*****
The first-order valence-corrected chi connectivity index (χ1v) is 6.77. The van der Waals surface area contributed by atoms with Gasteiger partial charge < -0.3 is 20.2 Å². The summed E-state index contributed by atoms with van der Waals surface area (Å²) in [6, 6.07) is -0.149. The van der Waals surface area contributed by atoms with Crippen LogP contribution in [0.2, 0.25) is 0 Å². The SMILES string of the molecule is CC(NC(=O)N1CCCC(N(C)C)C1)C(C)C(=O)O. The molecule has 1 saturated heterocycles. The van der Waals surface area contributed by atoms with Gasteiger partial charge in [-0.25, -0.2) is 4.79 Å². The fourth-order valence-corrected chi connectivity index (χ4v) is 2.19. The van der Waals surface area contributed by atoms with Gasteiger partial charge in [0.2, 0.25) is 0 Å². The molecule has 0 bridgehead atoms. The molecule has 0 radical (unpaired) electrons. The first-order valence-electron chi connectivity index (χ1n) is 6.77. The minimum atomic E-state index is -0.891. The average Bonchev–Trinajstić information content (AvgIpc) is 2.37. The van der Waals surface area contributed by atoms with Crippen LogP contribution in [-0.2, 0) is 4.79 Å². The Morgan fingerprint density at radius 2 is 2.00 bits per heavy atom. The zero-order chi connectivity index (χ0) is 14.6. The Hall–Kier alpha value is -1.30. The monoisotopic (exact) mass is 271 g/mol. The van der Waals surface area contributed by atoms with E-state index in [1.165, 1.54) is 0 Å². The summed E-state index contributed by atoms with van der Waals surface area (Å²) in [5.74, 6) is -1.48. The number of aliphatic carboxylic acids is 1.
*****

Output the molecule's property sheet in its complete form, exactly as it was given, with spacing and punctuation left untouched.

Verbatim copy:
The first-order valence-corrected chi connectivity index (χ1v) is 6.77. The van der Waals surface area contributed by atoms with Gasteiger partial charge < -0.3 is 20.2 Å². The summed E-state index contributed by atoms with van der Waals surface area (Å²) in [6, 6.07) is -0.149. The van der Waals surface area contributed by atoms with Crippen LogP contribution in [0.2, 0.25) is 0 Å². The SMILES string of the molecule is CC(NC(=O)N1CCCC(N(C)C)C1)C(C)C(=O)O. The molecule has 1 saturated heterocycles. The van der Waals surface area contributed by atoms with Gasteiger partial charge in [-0.25, -0.2) is 4.79 Å². The fourth-order valence-corrected chi connectivity index (χ4v) is 2.19. The van der Waals surface area contributed by atoms with Gasteiger partial charge in [0.2, 0.25) is 0 Å². The molecule has 0 bridgehead atoms. The molecule has 0 radical (unpaired) electrons. The first-order valence-electron chi connectivity index (χ1n) is 6.77. The minimum atomic E-state index is -0.891. The average Bonchev–Trinajstić information content (AvgIpc) is 2.37. The van der Waals surface area contributed by atoms with Crippen LogP contribution in [-0.2, 0) is 4.79 Å². The Morgan fingerprint density at radius 2 is 2.00 bits per heavy atom. The zero-order chi connectivity index (χ0) is 14.6. The Hall–Kier alpha value is -1.30. The monoisotopic (exact) mass is 271 g/mol. The van der Waals surface area contributed by atoms with E-state index in [1.165, 1.54) is 0 Å². The summed E-state index contributed by atoms with van der Waals surface area (Å²) in [5.74, 6) is -1.48. The number of aliphatic carboxylic acids is 1.